Tis the season! For a couple of months now we’ve been bombarded with ads from retailers reminding us that it’s Christmas – or Xmas. We don’t really think much about this widely used abbreviation – Xmas – but it seems it’s quite a touchy topic for some people. There have been suggestions that retailers have deliberately ‘taken Christ out of Christmas’ to make the festive season a more secular event.
Now you may be thinking that Xmas is really not that wacky a word, but it does have an interesting history so I think it deserves a mention here. As does the fact that Xmas really doesn’t exclude Christ at all.
Using ‘X’ as an abbreviation for Christ goes way back to Constantine’s reign. In Ancient Greek, the first two letters of Christ are chi and rho, written as X and P respectively. This led to this Christian monogram still used today:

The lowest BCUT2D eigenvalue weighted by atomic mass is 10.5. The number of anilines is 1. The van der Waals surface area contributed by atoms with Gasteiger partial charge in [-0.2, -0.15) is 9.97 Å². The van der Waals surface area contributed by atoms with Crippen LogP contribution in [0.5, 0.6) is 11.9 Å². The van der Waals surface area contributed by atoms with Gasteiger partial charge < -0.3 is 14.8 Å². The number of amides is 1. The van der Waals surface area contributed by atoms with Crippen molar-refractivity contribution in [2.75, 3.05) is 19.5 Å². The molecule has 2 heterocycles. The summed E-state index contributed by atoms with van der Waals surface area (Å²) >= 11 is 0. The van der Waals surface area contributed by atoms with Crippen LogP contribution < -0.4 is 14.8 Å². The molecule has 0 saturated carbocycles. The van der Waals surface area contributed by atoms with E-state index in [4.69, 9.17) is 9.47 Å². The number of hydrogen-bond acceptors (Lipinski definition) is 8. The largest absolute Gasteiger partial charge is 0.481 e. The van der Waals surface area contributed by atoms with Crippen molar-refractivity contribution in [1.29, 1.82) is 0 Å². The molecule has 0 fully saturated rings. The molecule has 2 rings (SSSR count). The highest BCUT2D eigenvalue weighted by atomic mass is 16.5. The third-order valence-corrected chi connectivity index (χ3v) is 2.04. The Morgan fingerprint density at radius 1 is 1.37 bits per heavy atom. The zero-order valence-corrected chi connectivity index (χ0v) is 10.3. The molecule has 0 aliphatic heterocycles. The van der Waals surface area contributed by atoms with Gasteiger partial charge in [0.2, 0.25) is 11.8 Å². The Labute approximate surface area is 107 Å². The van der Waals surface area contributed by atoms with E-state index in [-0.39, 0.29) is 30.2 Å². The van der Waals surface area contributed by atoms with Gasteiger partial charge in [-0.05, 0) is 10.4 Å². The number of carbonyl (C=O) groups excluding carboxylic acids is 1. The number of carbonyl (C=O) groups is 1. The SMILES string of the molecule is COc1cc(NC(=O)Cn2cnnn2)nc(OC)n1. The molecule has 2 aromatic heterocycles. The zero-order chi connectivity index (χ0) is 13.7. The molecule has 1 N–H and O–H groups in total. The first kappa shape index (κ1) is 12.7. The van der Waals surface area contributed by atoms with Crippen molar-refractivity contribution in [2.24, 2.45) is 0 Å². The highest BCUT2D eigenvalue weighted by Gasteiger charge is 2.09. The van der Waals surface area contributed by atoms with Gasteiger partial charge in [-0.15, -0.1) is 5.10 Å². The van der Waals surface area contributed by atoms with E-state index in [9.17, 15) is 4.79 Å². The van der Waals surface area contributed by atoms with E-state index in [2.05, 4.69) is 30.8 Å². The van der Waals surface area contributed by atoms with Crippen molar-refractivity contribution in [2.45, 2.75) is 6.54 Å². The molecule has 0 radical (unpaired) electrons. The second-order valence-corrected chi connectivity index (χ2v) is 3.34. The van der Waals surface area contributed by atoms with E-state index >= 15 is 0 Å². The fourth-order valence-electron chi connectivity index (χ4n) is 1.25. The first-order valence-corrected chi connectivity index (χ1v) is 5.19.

X has also been used for centuries as an abbreviation for Christ. Xmas has been in use since at least the fifteenth century and the advent of the Gutenberg printing press. Back then, typesetting was very expensive and the church used many abbreviations in their printed material – including Xmas to mean Christmas.
So it’s not such a modern invention after all. But, for the record, we prefer Christmas.